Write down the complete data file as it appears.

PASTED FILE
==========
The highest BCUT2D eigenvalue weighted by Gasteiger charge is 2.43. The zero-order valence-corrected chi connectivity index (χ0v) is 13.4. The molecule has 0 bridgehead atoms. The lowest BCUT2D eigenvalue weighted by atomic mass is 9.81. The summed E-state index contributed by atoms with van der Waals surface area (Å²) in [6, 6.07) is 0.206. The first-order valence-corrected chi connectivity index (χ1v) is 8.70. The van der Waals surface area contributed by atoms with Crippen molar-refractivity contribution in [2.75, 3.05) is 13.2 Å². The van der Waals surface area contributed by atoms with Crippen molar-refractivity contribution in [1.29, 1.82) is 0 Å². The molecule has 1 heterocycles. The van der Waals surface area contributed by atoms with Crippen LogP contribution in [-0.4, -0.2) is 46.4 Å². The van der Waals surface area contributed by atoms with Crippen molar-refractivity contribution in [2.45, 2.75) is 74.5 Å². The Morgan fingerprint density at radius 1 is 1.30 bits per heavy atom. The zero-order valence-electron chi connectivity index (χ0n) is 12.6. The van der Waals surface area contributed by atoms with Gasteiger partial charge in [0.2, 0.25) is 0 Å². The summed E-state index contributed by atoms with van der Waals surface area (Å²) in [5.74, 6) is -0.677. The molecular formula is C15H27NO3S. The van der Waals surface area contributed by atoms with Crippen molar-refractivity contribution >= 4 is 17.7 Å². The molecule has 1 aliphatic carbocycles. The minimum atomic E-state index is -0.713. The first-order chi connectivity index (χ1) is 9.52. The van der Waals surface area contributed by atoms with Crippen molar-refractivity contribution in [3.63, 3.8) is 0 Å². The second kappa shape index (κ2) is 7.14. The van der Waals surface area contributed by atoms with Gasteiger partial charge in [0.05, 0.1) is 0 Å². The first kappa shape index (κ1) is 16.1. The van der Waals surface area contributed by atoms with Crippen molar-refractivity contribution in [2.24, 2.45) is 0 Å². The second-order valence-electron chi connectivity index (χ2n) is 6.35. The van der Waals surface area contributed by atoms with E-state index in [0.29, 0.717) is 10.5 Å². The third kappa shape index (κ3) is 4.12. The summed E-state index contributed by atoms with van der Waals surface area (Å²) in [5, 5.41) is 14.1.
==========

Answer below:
The highest BCUT2D eigenvalue weighted by Gasteiger charge is 2.43. The zero-order valence-corrected chi connectivity index (χ0v) is 13.4. The molecule has 0 bridgehead atoms. The lowest BCUT2D eigenvalue weighted by atomic mass is 9.81. The summed E-state index contributed by atoms with van der Waals surface area (Å²) in [6, 6.07) is 0.206. The first-order valence-corrected chi connectivity index (χ1v) is 8.70. The van der Waals surface area contributed by atoms with Crippen molar-refractivity contribution in [2.75, 3.05) is 13.2 Å². The van der Waals surface area contributed by atoms with Crippen molar-refractivity contribution in [1.29, 1.82) is 0 Å². The molecule has 1 heterocycles. The van der Waals surface area contributed by atoms with Crippen LogP contribution in [-0.4, -0.2) is 46.4 Å². The van der Waals surface area contributed by atoms with Crippen molar-refractivity contribution in [2.45, 2.75) is 74.5 Å². The Morgan fingerprint density at radius 1 is 1.30 bits per heavy atom. The zero-order valence-electron chi connectivity index (χ0n) is 12.6. The van der Waals surface area contributed by atoms with Gasteiger partial charge in [0.2, 0.25) is 0 Å². The summed E-state index contributed by atoms with van der Waals surface area (Å²) in [5.74, 6) is -0.677. The molecular formula is C15H27NO3S. The van der Waals surface area contributed by atoms with Crippen molar-refractivity contribution >= 4 is 17.7 Å². The molecule has 1 aliphatic carbocycles. The minimum atomic E-state index is -0.713. The first-order chi connectivity index (χ1) is 9.52. The van der Waals surface area contributed by atoms with Crippen molar-refractivity contribution in [3.63, 3.8) is 0 Å². The second kappa shape index (κ2) is 7.14. The van der Waals surface area contributed by atoms with Gasteiger partial charge in [0.05, 0.1) is 0 Å². The first kappa shape index (κ1) is 16.1. The van der Waals surface area contributed by atoms with Crippen molar-refractivity contribution in [2.24, 2.45) is 0 Å². The second-order valence-electron chi connectivity index (χ2n) is 6.35. The van der Waals surface area contributed by atoms with E-state index in [0.29, 0.717) is 10.5 Å². The third kappa shape index (κ3) is 4.12. The summed E-state index contributed by atoms with van der Waals surface area (Å²) in [5, 5.41) is 14.1.